Hi Mike, I hope all is well. I’m writing because I have a friend who’s son is an up and coming hockey player. He is going into his sophomore year of high school. He played as a freshman on the varsity team. He’s a great young man and is very skilled player. His mom asked me to help them out with what he needs to do to attract colleges. Based on your experience with BU hockey team do you have any suggestions on what colleges are/would be looking for and what if any information we can send to schools on his behalf. If you have any contacts that we could speak with that would be great.
Thanks for your help!
Thanks, a question like yours actually merits a thoughtful answer. The process of being “noticed” by schools is simple. Get better, continue to improve. Many parents are under the impression that exposure to coaches and scouts is the problem. In reality, there are millions of dollars a year being spent on finding the best players. Parents want to believe that if they can simply get the right person to see their son or daughter that the process can in some way be expedited. They take an adult view. Things like connections and introductions come into play. Highlight flims are made, it’s almost like a marketing campaign. However the problem is it is a marketing campaign for an often unfinished and unproven product. The key is to make sure the product ( the player) is solid, not that the marketing is in place.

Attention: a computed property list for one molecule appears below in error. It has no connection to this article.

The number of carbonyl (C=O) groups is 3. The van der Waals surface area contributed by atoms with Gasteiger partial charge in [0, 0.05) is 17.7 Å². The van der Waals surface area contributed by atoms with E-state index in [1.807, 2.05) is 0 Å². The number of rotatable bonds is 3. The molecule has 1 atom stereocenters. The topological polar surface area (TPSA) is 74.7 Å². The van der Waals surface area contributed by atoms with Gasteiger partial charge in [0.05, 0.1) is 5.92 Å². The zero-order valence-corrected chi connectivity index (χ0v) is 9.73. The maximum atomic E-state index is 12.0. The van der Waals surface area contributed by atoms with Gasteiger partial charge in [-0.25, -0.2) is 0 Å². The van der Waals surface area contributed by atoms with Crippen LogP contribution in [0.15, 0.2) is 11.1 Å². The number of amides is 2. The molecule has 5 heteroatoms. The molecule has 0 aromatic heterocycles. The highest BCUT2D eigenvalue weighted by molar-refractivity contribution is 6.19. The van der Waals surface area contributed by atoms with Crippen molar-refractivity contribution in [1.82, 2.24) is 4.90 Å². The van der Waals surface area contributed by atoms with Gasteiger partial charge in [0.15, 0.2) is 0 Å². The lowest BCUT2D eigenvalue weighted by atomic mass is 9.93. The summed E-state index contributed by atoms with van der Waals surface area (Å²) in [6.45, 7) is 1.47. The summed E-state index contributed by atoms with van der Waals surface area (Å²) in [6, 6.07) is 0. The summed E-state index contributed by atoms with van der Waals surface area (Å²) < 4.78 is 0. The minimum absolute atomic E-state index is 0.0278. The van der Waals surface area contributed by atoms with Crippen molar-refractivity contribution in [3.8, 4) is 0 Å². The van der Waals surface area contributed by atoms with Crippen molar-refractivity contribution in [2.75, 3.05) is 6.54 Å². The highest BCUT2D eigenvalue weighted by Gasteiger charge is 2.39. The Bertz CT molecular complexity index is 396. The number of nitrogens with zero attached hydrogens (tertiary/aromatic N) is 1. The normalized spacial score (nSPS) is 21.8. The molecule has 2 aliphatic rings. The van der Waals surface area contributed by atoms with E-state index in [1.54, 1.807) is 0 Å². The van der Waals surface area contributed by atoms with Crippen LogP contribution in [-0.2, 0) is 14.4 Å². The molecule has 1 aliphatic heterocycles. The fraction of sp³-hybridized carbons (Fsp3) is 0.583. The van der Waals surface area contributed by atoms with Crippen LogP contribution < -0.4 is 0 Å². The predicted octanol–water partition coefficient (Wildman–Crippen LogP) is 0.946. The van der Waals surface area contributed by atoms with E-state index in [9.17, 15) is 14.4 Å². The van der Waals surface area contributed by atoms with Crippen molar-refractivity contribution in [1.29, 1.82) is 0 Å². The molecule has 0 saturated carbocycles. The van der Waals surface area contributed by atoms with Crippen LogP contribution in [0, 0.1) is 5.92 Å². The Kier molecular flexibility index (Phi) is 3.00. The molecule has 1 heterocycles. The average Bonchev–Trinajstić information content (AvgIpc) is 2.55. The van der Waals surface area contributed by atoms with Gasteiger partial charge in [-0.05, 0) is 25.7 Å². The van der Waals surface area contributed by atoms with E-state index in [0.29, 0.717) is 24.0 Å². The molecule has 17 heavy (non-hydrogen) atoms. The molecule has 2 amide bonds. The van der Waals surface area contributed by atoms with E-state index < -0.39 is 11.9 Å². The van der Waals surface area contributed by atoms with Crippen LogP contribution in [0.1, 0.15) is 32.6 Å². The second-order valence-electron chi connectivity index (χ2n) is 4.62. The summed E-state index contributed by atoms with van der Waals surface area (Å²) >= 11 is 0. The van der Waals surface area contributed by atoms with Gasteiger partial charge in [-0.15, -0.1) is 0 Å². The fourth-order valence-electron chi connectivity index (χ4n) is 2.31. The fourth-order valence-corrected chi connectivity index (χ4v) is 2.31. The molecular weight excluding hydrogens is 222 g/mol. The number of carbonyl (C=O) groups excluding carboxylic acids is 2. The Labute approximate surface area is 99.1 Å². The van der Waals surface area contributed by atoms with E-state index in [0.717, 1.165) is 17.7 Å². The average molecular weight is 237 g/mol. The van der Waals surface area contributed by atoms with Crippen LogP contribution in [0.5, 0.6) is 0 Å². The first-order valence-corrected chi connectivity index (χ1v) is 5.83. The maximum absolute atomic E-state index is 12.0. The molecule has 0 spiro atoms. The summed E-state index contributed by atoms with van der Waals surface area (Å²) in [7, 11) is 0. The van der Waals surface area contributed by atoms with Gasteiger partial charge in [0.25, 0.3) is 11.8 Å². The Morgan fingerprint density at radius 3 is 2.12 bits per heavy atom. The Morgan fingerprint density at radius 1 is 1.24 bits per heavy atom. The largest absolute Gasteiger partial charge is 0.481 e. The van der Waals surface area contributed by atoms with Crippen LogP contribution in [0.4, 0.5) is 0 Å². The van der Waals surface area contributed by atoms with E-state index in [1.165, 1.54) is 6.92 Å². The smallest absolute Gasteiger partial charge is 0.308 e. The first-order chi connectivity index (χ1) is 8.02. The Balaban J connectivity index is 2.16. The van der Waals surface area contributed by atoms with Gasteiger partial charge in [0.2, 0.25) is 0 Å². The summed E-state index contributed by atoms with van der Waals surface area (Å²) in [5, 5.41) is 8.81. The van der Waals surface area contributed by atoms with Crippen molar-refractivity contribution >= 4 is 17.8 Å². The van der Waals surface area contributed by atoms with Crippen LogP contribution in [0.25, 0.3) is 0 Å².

The point that your friend’s son is at is also the point that the wheels usually fall off. Right now your friends son is a good player on an average team. The question is “what’s the next step”? For many parents the next step is the fatal mistake of the “summer exposure tour”. This usually involves getting sucked into every invitation only, super select camp or tournament they can find. In this case a young kid with potential is taken off the fast track and his development is stalled as he searches for exposure. The truth is the summer is the time to get off the ice and train to get better. The only kids who are getting scholarship offers as sophomores are the few exceptions to the rule. If this kid was one he would already know. The key now is to keep the nose to the grindstone and continue to get better both from a hockey perspective and a physical perspective. The vast majority of players going into college are not 18 year old high school graduates but, twenty year olds with 2 years of junior hockey under their belt. The road to a scholarship is a long slow grind. I wrote an article called